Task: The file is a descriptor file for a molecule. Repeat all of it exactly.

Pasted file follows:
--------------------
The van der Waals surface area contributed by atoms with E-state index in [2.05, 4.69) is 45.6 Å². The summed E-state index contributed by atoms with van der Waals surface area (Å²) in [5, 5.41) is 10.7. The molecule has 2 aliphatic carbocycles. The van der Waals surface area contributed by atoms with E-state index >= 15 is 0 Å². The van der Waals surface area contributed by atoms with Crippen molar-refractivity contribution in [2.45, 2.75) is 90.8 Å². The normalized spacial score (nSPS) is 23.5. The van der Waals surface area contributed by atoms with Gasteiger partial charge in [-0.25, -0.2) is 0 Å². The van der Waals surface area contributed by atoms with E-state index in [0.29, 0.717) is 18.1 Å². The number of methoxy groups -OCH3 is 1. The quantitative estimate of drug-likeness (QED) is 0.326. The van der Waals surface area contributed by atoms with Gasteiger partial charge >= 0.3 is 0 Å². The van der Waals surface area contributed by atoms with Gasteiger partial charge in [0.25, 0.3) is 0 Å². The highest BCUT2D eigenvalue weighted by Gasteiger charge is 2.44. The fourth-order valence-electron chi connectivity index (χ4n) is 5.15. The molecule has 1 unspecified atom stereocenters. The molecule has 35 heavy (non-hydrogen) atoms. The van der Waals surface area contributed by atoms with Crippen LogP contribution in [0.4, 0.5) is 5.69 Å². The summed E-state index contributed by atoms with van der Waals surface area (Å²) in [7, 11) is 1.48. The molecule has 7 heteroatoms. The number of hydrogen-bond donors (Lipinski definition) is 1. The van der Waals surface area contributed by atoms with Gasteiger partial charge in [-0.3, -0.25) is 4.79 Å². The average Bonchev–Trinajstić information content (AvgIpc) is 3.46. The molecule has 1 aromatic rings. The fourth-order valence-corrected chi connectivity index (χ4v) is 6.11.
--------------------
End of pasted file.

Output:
The van der Waals surface area contributed by atoms with E-state index in [2.05, 4.69) is 45.6 Å². The summed E-state index contributed by atoms with van der Waals surface area (Å²) in [5, 5.41) is 10.7. The molecule has 2 aliphatic carbocycles. The van der Waals surface area contributed by atoms with E-state index >= 15 is 0 Å². The van der Waals surface area contributed by atoms with Crippen molar-refractivity contribution in [2.45, 2.75) is 90.8 Å². The normalized spacial score (nSPS) is 23.5. The van der Waals surface area contributed by atoms with Gasteiger partial charge in [-0.25, -0.2) is 0 Å². The van der Waals surface area contributed by atoms with E-state index in [0.29, 0.717) is 18.1 Å². The number of methoxy groups -OCH3 is 1. The quantitative estimate of drug-likeness (QED) is 0.326. The van der Waals surface area contributed by atoms with Gasteiger partial charge >= 0.3 is 0 Å². The van der Waals surface area contributed by atoms with Gasteiger partial charge in [0.25, 0.3) is 0 Å². The highest BCUT2D eigenvalue weighted by Gasteiger charge is 2.44. The fourth-order valence-electron chi connectivity index (χ4n) is 5.15. The molecule has 1 unspecified atom stereocenters. The molecule has 35 heavy (non-hydrogen) atoms. The van der Waals surface area contributed by atoms with Crippen LogP contribution in [0.4, 0.5) is 5.69 Å². The summed E-state index contributed by atoms with van der Waals surface area (Å²) in [7, 11) is 1.48. The molecule has 7 heteroatoms. The number of hydrogen-bond donors (Lipinski definition) is 1. The van der Waals surface area contributed by atoms with Gasteiger partial charge in [-0.3, -0.25) is 4.79 Å². The average Bonchev–Trinajstić information content (AvgIpc) is 3.46. The molecule has 1 aromatic rings. The fourth-order valence-corrected chi connectivity index (χ4v) is 6.11.